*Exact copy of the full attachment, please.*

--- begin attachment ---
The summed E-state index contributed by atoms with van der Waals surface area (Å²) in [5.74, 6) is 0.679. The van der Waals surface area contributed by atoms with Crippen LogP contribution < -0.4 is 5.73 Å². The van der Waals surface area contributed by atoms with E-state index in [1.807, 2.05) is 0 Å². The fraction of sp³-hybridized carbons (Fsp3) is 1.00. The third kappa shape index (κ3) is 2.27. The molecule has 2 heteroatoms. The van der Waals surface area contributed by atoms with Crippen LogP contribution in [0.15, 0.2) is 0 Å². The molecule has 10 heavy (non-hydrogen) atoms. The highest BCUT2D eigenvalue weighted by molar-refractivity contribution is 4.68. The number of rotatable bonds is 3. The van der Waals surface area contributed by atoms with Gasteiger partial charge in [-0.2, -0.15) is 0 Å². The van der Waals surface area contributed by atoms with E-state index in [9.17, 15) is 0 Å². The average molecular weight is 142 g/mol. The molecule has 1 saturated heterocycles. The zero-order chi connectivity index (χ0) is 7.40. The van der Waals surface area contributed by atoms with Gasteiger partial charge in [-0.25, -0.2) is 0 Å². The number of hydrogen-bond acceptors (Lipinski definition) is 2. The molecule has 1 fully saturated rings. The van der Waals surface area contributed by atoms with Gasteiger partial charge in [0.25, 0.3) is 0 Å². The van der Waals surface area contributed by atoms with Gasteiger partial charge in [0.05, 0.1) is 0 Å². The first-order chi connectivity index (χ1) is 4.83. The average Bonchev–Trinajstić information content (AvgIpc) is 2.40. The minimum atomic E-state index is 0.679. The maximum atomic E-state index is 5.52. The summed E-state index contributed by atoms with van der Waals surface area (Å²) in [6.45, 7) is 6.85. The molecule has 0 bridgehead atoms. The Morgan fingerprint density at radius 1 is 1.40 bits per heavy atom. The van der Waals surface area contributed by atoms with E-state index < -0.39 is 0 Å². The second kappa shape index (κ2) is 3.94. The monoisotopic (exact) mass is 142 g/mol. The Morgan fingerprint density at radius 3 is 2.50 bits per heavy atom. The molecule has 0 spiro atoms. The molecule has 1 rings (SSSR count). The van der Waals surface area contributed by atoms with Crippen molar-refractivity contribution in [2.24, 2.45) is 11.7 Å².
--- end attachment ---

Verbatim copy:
The summed E-state index contributed by atoms with van der Waals surface area (Å²) in [5.74, 6) is 0.679. The van der Waals surface area contributed by atoms with Crippen LogP contribution < -0.4 is 5.73 Å². The van der Waals surface area contributed by atoms with E-state index in [1.807, 2.05) is 0 Å². The fraction of sp³-hybridized carbons (Fsp3) is 1.00. The third kappa shape index (κ3) is 2.27. The molecule has 2 heteroatoms. The van der Waals surface area contributed by atoms with Crippen LogP contribution in [0.15, 0.2) is 0 Å². The molecule has 10 heavy (non-hydrogen) atoms. The highest BCUT2D eigenvalue weighted by molar-refractivity contribution is 4.68. The number of rotatable bonds is 3. The van der Waals surface area contributed by atoms with Gasteiger partial charge in [-0.2, -0.15) is 0 Å². The van der Waals surface area contributed by atoms with E-state index in [9.17, 15) is 0 Å². The average molecular weight is 142 g/mol. The molecule has 1 saturated heterocycles. The zero-order chi connectivity index (χ0) is 7.40. The van der Waals surface area contributed by atoms with Gasteiger partial charge in [-0.25, -0.2) is 0 Å². The number of hydrogen-bond acceptors (Lipinski definition) is 2. The molecule has 1 fully saturated rings. The van der Waals surface area contributed by atoms with Gasteiger partial charge in [0.25, 0.3) is 0 Å². The van der Waals surface area contributed by atoms with Gasteiger partial charge in [0.05, 0.1) is 0 Å². The first-order chi connectivity index (χ1) is 4.83. The average Bonchev–Trinajstić information content (AvgIpc) is 2.40. The minimum atomic E-state index is 0.679. The maximum atomic E-state index is 5.52. The summed E-state index contributed by atoms with van der Waals surface area (Å²) in [6.45, 7) is 6.85. The molecule has 0 bridgehead atoms. The Morgan fingerprint density at radius 1 is 1.40 bits per heavy atom. The van der Waals surface area contributed by atoms with E-state index < -0.39 is 0 Å². The second kappa shape index (κ2) is 3.94. The monoisotopic (exact) mass is 142 g/mol. The Morgan fingerprint density at radius 3 is 2.50 bits per heavy atom. The molecule has 0 spiro atoms. The molecule has 1 rings (SSSR count). The van der Waals surface area contributed by atoms with Crippen molar-refractivity contribution in [2.24, 2.45) is 11.7 Å².